Neighborhood-level criminal organizations that survive by extorting families and small businesses at community-level are often connected to higher-level criminal organizations that engage in higher-value commercial activities,¹ resulting in organizations that are both resilient and sustainable.
One Colombian expert characterized the presence of criminal organizations in communities as akin to “weeds in a sidewalk” that continually attempt to establish themselves in any nook or cranny that becomes available.
Thus, containing criminal organizations at the community level requires continuous effort and vigilance, and it is difficult to imagine what “resolution” or “transformation” might mean in this connection.
Donbernabilidad is not a narrow policing challenge, either. The problems it poses and the dynamics it generates go far beyond high crime rates and urban disorder. Indeed, lest we forget, donbernabilidad is at least part of the explanation for the overall decline in rates of homicide and criminal violence in Medellín since 2002. Some criminal organizations naturalize their presence in communities, eschewing activities that are unduly disruptive of the everyday lives of residents. Even in such cases, however, and even in the absence of any deliberate effort by criminal organizations to challenge the state or usurp its authority, the co-presence of criminal and state governance weaves significant risk into the socio-economic fabric of cities, with violent, self-interested criminal organizations embedding themselves comfortably in legal and illegal economies and social and political networks.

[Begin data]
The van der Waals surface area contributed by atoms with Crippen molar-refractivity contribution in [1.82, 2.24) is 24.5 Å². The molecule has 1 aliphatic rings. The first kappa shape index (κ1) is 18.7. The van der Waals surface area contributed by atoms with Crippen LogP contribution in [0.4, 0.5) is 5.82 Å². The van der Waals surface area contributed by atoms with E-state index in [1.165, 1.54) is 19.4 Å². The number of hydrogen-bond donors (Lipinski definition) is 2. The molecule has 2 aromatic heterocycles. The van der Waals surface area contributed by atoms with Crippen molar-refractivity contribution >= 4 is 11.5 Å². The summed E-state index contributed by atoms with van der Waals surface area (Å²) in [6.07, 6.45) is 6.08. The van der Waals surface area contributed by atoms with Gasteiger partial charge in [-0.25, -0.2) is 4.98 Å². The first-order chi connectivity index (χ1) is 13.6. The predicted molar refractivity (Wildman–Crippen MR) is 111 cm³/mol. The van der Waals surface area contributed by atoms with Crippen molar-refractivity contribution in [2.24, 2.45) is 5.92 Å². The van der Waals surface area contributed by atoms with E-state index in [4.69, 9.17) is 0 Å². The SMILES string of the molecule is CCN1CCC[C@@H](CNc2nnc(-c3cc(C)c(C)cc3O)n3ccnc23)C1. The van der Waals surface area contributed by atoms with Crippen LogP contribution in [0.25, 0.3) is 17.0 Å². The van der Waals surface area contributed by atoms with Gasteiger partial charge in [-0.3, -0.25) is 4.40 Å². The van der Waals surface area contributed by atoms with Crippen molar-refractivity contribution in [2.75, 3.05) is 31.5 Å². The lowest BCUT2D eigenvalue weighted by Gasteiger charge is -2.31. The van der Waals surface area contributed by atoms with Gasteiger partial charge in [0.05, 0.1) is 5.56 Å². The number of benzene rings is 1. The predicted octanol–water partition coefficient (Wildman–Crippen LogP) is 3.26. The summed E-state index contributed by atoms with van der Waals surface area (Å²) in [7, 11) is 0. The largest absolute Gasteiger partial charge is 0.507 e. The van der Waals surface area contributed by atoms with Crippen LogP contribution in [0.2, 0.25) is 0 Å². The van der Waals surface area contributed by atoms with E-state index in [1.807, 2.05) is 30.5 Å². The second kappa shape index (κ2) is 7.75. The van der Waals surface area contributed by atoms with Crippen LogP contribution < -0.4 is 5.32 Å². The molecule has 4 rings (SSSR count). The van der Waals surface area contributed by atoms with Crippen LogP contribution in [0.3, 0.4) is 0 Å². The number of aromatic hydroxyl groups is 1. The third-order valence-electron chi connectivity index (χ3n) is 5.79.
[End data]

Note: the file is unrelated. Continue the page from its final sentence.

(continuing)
In doing so, criminal organizations generate significant, immediate consequences as well as major long-term risks. They create a drag on family livelihoods, foster public corruption, constitute a perpetual threat of violence against members of the public, and pose serious, long-term risks to liberal institutions and the social and political order.